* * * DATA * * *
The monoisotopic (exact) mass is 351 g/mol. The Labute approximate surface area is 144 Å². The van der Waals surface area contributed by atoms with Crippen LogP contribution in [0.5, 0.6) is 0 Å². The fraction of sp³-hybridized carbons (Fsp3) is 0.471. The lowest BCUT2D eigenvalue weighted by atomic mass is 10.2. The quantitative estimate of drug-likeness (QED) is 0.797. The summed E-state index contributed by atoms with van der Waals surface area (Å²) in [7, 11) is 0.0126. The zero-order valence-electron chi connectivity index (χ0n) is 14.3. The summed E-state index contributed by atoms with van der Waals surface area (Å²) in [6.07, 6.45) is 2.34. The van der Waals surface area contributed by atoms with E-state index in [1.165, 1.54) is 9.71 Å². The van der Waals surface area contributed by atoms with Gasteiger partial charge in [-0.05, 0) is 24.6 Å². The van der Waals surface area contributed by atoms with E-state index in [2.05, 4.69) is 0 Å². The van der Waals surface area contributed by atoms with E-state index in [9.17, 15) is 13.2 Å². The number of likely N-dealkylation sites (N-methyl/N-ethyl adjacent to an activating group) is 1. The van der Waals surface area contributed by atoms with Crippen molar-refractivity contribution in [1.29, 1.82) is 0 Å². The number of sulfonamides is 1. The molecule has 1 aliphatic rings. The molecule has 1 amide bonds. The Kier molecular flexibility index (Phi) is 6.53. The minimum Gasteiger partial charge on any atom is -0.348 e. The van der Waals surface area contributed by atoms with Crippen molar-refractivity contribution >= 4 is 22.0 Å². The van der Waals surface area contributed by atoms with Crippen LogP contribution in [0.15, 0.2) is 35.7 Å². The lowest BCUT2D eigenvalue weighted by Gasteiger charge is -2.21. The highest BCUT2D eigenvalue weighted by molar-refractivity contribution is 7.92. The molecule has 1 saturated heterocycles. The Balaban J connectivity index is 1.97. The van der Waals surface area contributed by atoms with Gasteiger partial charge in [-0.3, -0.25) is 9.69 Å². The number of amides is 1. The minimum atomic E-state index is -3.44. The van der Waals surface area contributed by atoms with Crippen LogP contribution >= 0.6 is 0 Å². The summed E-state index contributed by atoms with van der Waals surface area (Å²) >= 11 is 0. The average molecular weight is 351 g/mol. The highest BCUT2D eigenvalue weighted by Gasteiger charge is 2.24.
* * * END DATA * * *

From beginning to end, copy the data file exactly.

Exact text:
The monoisotopic (exact) mass is 351 g/mol. The Labute approximate surface area is 144 Å². The van der Waals surface area contributed by atoms with Crippen LogP contribution in [0.5, 0.6) is 0 Å². The fraction of sp³-hybridized carbons (Fsp3) is 0.471. The lowest BCUT2D eigenvalue weighted by atomic mass is 10.2. The quantitative estimate of drug-likeness (QED) is 0.797. The summed E-state index contributed by atoms with van der Waals surface area (Å²) in [7, 11) is 0.0126. The zero-order valence-electron chi connectivity index (χ0n) is 14.3. The summed E-state index contributed by atoms with van der Waals surface area (Å²) in [6.07, 6.45) is 2.34. The van der Waals surface area contributed by atoms with E-state index in [1.165, 1.54) is 9.71 Å². The van der Waals surface area contributed by atoms with Gasteiger partial charge in [-0.05, 0) is 24.6 Å². The van der Waals surface area contributed by atoms with E-state index in [2.05, 4.69) is 0 Å². The van der Waals surface area contributed by atoms with E-state index in [9.17, 15) is 13.2 Å². The number of likely N-dealkylation sites (N-methyl/N-ethyl adjacent to an activating group) is 1. The van der Waals surface area contributed by atoms with Crippen molar-refractivity contribution in [1.29, 1.82) is 0 Å². The number of sulfonamides is 1. The molecule has 1 aliphatic rings. The molecule has 1 amide bonds. The Kier molecular flexibility index (Phi) is 6.53. The minimum Gasteiger partial charge on any atom is -0.348 e. The van der Waals surface area contributed by atoms with Crippen molar-refractivity contribution >= 4 is 22.0 Å². The van der Waals surface area contributed by atoms with Crippen LogP contribution in [0.15, 0.2) is 35.7 Å². The lowest BCUT2D eigenvalue weighted by Gasteiger charge is -2.21. The highest BCUT2D eigenvalue weighted by molar-refractivity contribution is 7.92. The molecule has 1 saturated heterocycles. The Balaban J connectivity index is 1.97. The van der Waals surface area contributed by atoms with Gasteiger partial charge in [-0.3, -0.25) is 9.69 Å². The number of amides is 1. The minimum atomic E-state index is -3.44. The van der Waals surface area contributed by atoms with Crippen LogP contribution >= 0.6 is 0 Å². The summed E-state index contributed by atoms with van der Waals surface area (Å²) >= 11 is 0. The average molecular weight is 351 g/mol. The highest BCUT2D eigenvalue weighted by Gasteiger charge is 2.24.